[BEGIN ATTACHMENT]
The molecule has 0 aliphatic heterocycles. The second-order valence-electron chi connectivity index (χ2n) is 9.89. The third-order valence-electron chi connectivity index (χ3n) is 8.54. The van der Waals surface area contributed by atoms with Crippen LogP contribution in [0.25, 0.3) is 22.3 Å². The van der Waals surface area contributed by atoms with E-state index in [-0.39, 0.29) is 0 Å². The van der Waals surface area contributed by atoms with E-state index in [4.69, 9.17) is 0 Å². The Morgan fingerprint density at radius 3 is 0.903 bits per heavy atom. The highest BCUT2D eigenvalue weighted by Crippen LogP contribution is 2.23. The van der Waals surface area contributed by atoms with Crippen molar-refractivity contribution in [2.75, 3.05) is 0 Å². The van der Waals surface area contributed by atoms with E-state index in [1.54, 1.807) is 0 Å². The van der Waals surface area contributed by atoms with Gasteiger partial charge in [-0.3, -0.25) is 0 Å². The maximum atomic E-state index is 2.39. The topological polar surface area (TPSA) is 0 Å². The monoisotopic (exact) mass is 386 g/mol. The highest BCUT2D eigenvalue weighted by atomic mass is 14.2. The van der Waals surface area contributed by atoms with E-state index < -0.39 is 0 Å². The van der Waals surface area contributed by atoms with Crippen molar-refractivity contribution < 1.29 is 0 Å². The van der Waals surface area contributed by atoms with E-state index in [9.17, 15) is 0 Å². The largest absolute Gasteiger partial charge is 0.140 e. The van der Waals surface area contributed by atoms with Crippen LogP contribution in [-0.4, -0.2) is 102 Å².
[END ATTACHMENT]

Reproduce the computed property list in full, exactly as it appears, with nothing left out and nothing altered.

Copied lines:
The molecule has 0 aliphatic heterocycles. The second-order valence-electron chi connectivity index (χ2n) is 9.89. The third-order valence-electron chi connectivity index (χ3n) is 8.54. The van der Waals surface area contributed by atoms with Crippen LogP contribution in [0.25, 0.3) is 22.3 Å². The van der Waals surface area contributed by atoms with E-state index in [-0.39, 0.29) is 0 Å². The van der Waals surface area contributed by atoms with E-state index in [4.69, 9.17) is 0 Å². The Morgan fingerprint density at radius 3 is 0.903 bits per heavy atom. The highest BCUT2D eigenvalue weighted by Crippen LogP contribution is 2.23. The van der Waals surface area contributed by atoms with Crippen molar-refractivity contribution in [2.75, 3.05) is 0 Å². The van der Waals surface area contributed by atoms with E-state index in [1.54, 1.807) is 0 Å². The van der Waals surface area contributed by atoms with Gasteiger partial charge in [-0.3, -0.25) is 0 Å². The maximum atomic E-state index is 2.39. The topological polar surface area (TPSA) is 0 Å². The monoisotopic (exact) mass is 386 g/mol. The highest BCUT2D eigenvalue weighted by atomic mass is 14.2. The van der Waals surface area contributed by atoms with E-state index < -0.39 is 0 Å². The van der Waals surface area contributed by atoms with Crippen molar-refractivity contribution < 1.29 is 0 Å². The van der Waals surface area contributed by atoms with E-state index in [9.17, 15) is 0 Å². The largest absolute Gasteiger partial charge is 0.140 e. The van der Waals surface area contributed by atoms with Crippen LogP contribution in [-0.4, -0.2) is 102 Å².